Why For-profit Colleges Are the Riskiest Tenants for CRE Owners

Liz Wolf
Liz Wolf
Freelance Writer, VTS

The number of for-profit colleges shutting their doors across the country has been making headlines.  

ITT Technical Institute – which closed its 130-plus campuses in September – is the latest fatality; that follows last year’s closing of Corinthian Colleges. Others like Regency Beauty Institute, Career Education Corp., Westwood College, and several others are shutting down all or many of their campuses.

Not only have these closures left thousands of students in limbo, but the question also becomes: What happens to all of their space?

Once seen as a pretty safe bet for landlords, investors, and lenders, for-profit colleges are no longer assumed to be a guarantee.

“You used to look at for-profit schools and said they were a significant user of space, and they were all fairly well-heeled before these changes were instituted with the Department of Education,” Dan Gleason told VTS. Gleason is executive director of brokerage services for Bloomington, Minn.-based Cushman Wakefield/NorthMarq.

Last year, the Department of Education announced that it would crack down on for-profit colleges accused of “aggressive recruitment techniques” and “misleading job placement rates” after graduation. The Department also said it will no longer recognize the Accrediting Council for Independent Colleges and Schools -- the biggest accreditor of these colleges.

A Risky Business?

Andre Cuadrado, founder of Rhenium Capital, told VTS that after looking at thousands of deals, his firm identified for-profit colleges as the “No. 1 riskiest deal” for lenders and building owners due to the “massive regulatory risk that this business model is facing.” Rhenium is a CRE finance, sales and advisory firm based in Fort Lauderdale, Fla.

“They could be here today, gone tomorrow with this current economic and political environment,” Cuadrado said. “We saw this coming for years and now it has accelerated.”

Not Your Traditional Commercial Spaces

Since most for-profit colleges don’t have their own campuses, they lease office or “flex” space. Oftentimes, landlords require them to sign long-term leases, since the way they use their space is a bit out of the ordinary. For example, much of the space has been converted into classrooms. They also have unconventional hours, holding classes on nights and weekends, which means additional operating expenses and capital improvements on the landlord’s part. They also require significant more parking than office tenants.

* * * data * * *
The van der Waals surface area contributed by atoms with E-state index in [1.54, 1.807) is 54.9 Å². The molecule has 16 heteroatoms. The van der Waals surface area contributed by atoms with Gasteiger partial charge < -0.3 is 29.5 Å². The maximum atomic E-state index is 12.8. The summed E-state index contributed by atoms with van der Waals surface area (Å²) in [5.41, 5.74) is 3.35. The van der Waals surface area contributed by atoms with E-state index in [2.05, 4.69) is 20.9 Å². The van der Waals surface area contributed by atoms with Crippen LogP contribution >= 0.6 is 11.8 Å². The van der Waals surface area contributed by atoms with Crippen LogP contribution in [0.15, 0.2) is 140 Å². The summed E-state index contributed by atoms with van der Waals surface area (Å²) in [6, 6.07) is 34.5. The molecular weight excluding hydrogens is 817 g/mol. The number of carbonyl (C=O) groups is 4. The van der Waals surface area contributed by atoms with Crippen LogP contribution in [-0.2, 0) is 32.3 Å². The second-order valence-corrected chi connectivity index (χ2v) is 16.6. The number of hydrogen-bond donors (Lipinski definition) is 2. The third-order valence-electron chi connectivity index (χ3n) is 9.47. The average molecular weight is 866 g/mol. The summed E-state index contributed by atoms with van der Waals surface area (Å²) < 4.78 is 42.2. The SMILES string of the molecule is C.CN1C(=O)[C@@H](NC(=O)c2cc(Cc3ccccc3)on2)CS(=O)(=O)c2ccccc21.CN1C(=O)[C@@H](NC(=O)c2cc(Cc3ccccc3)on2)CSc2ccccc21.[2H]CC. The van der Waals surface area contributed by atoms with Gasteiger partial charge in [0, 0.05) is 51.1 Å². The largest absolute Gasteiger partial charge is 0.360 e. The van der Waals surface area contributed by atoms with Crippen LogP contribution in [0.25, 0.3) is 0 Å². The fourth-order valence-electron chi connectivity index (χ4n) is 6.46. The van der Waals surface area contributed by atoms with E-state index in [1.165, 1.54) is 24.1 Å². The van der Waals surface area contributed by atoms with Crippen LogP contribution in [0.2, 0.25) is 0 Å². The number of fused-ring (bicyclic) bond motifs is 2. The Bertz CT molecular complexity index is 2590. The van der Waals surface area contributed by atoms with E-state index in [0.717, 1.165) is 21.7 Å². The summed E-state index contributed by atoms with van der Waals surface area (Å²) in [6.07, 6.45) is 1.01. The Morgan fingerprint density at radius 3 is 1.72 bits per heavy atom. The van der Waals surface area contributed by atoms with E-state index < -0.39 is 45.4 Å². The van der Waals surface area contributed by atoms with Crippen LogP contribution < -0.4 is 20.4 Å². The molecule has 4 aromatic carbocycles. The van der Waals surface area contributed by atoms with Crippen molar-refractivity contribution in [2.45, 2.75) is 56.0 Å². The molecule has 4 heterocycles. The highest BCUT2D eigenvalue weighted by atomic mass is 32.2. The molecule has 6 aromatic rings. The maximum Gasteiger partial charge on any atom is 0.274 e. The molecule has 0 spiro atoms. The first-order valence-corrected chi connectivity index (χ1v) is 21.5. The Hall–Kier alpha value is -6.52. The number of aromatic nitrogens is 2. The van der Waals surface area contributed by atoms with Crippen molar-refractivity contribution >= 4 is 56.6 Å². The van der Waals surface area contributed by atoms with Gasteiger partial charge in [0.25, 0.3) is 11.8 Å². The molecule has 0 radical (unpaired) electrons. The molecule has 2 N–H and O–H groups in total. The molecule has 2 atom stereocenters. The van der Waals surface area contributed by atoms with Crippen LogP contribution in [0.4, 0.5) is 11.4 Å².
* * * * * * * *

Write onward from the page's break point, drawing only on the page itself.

To meet these specialized needs, some colleges opt for a build-to-suit deal in which a developer builds a facility for them and leases it back to them. Either way, the abundance of closings means that these unconventional spaces will be dumped onto the market.

These closings are tough for owners — especially since for-profit colleges often sign 25- to 30-year leases, pay above market rents, and amortize the tenant improvements over that time, according to Cuadrado. The specialized build-outs make it tough to re-lease the spaces “as is” and that there are sizable costs involved in converting them to general offices.

Every Situation Is Different

“I’m intricately wrapped into a number of these [deals],” Gleason said. “I have three buildings right now where [they’re vacating space]. We just got a letter two weeks ago from ITT Technology that they’re filing Chapter 7 and we will get the space back in one of my buildings. And Le Cordon Bleu is in one of our buildings, and we’re going to try to work with them to re-tenant that and work out a buyout.”

Gleason said situations vary. Since ITT Tech filed Chapter 7, all of their space will go back to the landlords. In other cases, the buildings may go back to the lender -- and some properties end up for sale. For example, the Westwood College building in Denver went back to the bank and is on the sale block.

Cuadrado said when it comes to these sales, investors have the opportunity to get a “deeply discounted” note for a well-located property. “Buyers have a sweet opportunity and lenders are the biggest losers in the deal,” he said.

Re-leasing the Space Likely Means Knocking Down Walls

Finding other educational tenants to backfill the space is an option, but an unlikely one.

“You can try and hunt some schools down, but many seem to be retrenching or going out of business,” Gleason said. “But if anybody is looking for classroom space, you’re going to have more options than you can shake a stick at.”

Gleason believes much of the space that landlords get back will be demoed. “I think you’re probably demoing the classrooms and converting it back into either open space for cubes or private offices or whatever anybody else might need,” Gleason said.  “Don’t see it as this huge, unique situation. It’s just classrooms and you knock the walls down and start over. We do that all the time.”

Opportunities for New Tenants?

Gleason said many of these buildings are “generally in good locations,” have high parking ratios, and additional HVAC and restrooms, which would work well for call centers.

“That to me is the first place I would convert these buildings to,” he said. “But just generally, everybody is trying to reduce the footprint and start to pile people in and this feeds into that densification. It’s about putting more bodies in less square footage,” and these former educational spaces are well-equipped to handle that.”

Liz Wolf
Freelance Writer | VTS
Liz Wolf
Liz Wolf is a Twin Cities-based freelance writer with 30 years of business and commercial real estate reporting experience. She previously served as editor of the Minnesota Real Estate Journal.
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